In hindsight . . .

Writing a first novel is a long, lonely road. Oh, and it’s always night and there aren’t any street lamps. Each step is fumbled forward, small successes punctuated by an overall doubt that you’ve no idea if you’re going in the right direction. From concept to completion, a first novel is, well, a mess.


Here’s an analogy: say you’d only ever eaten gruel all your life, and one day, someone introduces you to McDonalds. Wow, how that burger tastes. It’s the best food in the world, you’re in no doubt of that. You finish that first burger, and then this mysterious food stranger takes you to a Michelin-starred restaurant. That burger doesn’t taste quite so good anymore. In short, that’s how my feelings for my first novel, Noah’s Ark, can be summarised. At the time I thought it was great; turns out I was wrong.


But for all you budding authors out there taking your first step, don’t take that as a negative, take it as a positive, a weight off your back that lets you relax in the knowledge that good books don’t happen on the first go. Think of something else you’re good at: were you world class the first time you did it? Some authors’ first novels are spectacular, others take a few goes to get into their stride, but its only by trying and failing that we find that out. Maybe my books will never be worth a damn, but I enjoy writing them, and I’m going to keep on trying, which is why I suppose that I’m not feeling too bad about Noah’s Ark — despite cultivating it over many years.


When I first self-published Noah’s Ark, I promised myself that if the rating slipped below 3.5 I would take it down. I’d feel bad about clogging up an already bloated market with yet another atrocity, and so when that final damning one-star review came in, I took it down. Soon it will be replaced with Vessel, through whatever journey it takes to get there, and hopefully this time I’ll do better. Maybe it’ll average out at 3.8 instead. If it does, I’ll take that as progress, work hard to bump my next novel up to a 4.0. Maybe one day I’ll breach the 4s and have something that an agent wants to represent.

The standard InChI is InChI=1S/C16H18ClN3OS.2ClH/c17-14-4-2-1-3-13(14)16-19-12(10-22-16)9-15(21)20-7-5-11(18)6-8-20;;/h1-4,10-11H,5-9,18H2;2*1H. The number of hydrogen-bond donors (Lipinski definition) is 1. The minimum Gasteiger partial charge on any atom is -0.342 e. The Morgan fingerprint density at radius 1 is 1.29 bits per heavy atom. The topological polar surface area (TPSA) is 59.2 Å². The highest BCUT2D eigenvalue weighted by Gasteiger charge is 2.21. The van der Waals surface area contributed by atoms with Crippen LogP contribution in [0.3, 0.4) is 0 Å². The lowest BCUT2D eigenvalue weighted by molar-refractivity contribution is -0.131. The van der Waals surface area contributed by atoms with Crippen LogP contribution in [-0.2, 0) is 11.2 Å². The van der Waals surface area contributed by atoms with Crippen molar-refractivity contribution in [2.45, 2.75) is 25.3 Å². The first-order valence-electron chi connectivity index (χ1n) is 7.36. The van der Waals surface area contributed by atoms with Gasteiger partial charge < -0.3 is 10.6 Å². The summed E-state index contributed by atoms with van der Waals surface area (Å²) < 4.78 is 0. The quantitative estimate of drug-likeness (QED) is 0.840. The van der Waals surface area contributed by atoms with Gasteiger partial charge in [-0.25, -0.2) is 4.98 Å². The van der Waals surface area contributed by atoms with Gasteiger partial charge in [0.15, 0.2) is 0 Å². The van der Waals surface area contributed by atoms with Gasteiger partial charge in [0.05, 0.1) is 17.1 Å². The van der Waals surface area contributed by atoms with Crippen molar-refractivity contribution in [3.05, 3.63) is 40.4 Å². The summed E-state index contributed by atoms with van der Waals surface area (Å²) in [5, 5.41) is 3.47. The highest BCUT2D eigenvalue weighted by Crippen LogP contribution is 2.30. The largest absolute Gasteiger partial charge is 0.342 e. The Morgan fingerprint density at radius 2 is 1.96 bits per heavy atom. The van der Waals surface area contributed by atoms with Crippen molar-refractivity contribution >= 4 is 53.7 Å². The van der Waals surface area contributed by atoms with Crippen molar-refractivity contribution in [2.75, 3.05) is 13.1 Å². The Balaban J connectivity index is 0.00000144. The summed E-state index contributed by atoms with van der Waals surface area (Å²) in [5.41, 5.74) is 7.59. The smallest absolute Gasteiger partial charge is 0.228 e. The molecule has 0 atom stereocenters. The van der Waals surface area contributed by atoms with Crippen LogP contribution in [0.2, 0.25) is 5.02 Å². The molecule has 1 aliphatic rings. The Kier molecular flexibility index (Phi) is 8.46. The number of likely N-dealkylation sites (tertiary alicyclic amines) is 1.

In the meantime, Noah’s Ark isn’t gone and dead: I’ve popped a link to it on my dropbox account so you can download it for free if you want to. It’s here:

Perhaps if you’re a new author like me, it would be worthwhile to read parts, to try and understand what makes it sub-par and learn from it — a case study if you like. I’ll leave it to you to decide what doesn’t work; if you want to see if we’re thinking on the same page, drop me an email at


In the meantime, happy reading, and thanks for stopping by.


Update on the search for an agent: I’ve had some positive feedback, some standardised rejections, but no full requests yet. Not what I’d hoped, but certainly what I’d expected. More on where I’m taking Vessel in its route to publication next time.

To be, or not to be (represented)

It will probably come as no surprise to you, but the entertainment industry is fickle. Trends and phases come and go, giving every budding author the same thought: Wow! This multi-national best-seller is crap! I can do much better than this! And maybe that’s true, but unfortunately, it’s not that simple. Yes, you need talent, and we all hope we have it, but more importantly, you need something that will sell. Oh, and luck. Lots of luck. So much luck you could drown a giraffe in it.


Ok, cynical hat off for a sec — what’s the traditional route to publishing? Thirty years ago, when pulp fiction was flying off the shelves, you could submit directly to a publisher. Not any more. Bigger advances means more profit needs to be made means less risks can be taken on the manuscripts from new authors that pile up faster than can be read. So the publishers have a front line defence: the literary agent.